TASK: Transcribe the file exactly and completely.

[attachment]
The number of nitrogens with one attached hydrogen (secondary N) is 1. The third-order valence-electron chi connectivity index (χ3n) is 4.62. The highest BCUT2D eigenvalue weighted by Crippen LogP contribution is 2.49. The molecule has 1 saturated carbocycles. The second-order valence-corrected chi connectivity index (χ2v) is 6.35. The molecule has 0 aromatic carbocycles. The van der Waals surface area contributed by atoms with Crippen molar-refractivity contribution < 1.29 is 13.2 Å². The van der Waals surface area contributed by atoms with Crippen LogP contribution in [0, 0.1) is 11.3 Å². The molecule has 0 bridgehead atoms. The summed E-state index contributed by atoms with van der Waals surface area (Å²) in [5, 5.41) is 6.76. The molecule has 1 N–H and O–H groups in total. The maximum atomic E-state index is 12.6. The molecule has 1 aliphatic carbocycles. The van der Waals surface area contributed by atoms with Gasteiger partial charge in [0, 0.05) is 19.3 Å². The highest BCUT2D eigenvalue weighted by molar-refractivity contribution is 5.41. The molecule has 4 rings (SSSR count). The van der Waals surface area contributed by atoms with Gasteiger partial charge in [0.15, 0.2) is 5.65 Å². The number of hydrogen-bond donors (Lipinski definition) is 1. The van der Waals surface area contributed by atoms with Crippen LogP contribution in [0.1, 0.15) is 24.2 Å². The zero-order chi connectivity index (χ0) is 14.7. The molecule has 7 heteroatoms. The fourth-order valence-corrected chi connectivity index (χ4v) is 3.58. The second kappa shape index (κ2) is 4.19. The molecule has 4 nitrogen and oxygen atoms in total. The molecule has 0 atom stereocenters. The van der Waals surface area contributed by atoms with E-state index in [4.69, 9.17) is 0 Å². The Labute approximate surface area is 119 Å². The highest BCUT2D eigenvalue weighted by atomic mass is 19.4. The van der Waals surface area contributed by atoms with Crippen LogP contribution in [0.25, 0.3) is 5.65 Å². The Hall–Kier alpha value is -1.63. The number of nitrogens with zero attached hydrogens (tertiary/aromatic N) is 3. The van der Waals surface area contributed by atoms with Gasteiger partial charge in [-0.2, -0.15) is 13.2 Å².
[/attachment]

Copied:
The number of nitrogens with one attached hydrogen (secondary N) is 1. The third-order valence-electron chi connectivity index (χ3n) is 4.62. The highest BCUT2D eigenvalue weighted by Crippen LogP contribution is 2.49. The molecule has 1 saturated carbocycles. The second-order valence-corrected chi connectivity index (χ2v) is 6.35. The molecule has 0 aromatic carbocycles. The van der Waals surface area contributed by atoms with Crippen molar-refractivity contribution < 1.29 is 13.2 Å². The van der Waals surface area contributed by atoms with Crippen LogP contribution in [0, 0.1) is 11.3 Å². The molecule has 0 bridgehead atoms. The summed E-state index contributed by atoms with van der Waals surface area (Å²) in [5, 5.41) is 6.76. The molecule has 1 N–H and O–H groups in total. The maximum atomic E-state index is 12.6. The molecule has 1 aliphatic carbocycles. The van der Waals surface area contributed by atoms with Gasteiger partial charge in [0, 0.05) is 19.3 Å². The highest BCUT2D eigenvalue weighted by molar-refractivity contribution is 5.41. The molecule has 4 rings (SSSR count). The van der Waals surface area contributed by atoms with Gasteiger partial charge in [0.15, 0.2) is 5.65 Å². The number of hydrogen-bond donors (Lipinski definition) is 1. The van der Waals surface area contributed by atoms with Crippen LogP contribution in [0.1, 0.15) is 24.2 Å². The zero-order chi connectivity index (χ0) is 14.7. The molecule has 7 heteroatoms. The fourth-order valence-corrected chi connectivity index (χ4v) is 3.58. The second kappa shape index (κ2) is 4.19. The molecule has 4 nitrogen and oxygen atoms in total. The molecule has 0 atom stereocenters. The van der Waals surface area contributed by atoms with E-state index in [4.69, 9.17) is 0 Å². The Labute approximate surface area is 119 Å². The highest BCUT2D eigenvalue weighted by atomic mass is 19.4. The van der Waals surface area contributed by atoms with Crippen LogP contribution in [0.25, 0.3) is 5.65 Å². The Hall–Kier alpha value is -1.63. The number of nitrogens with zero attached hydrogens (tertiary/aromatic N) is 3. The van der Waals surface area contributed by atoms with Gasteiger partial charge in [-0.2, -0.15) is 13.2 Å².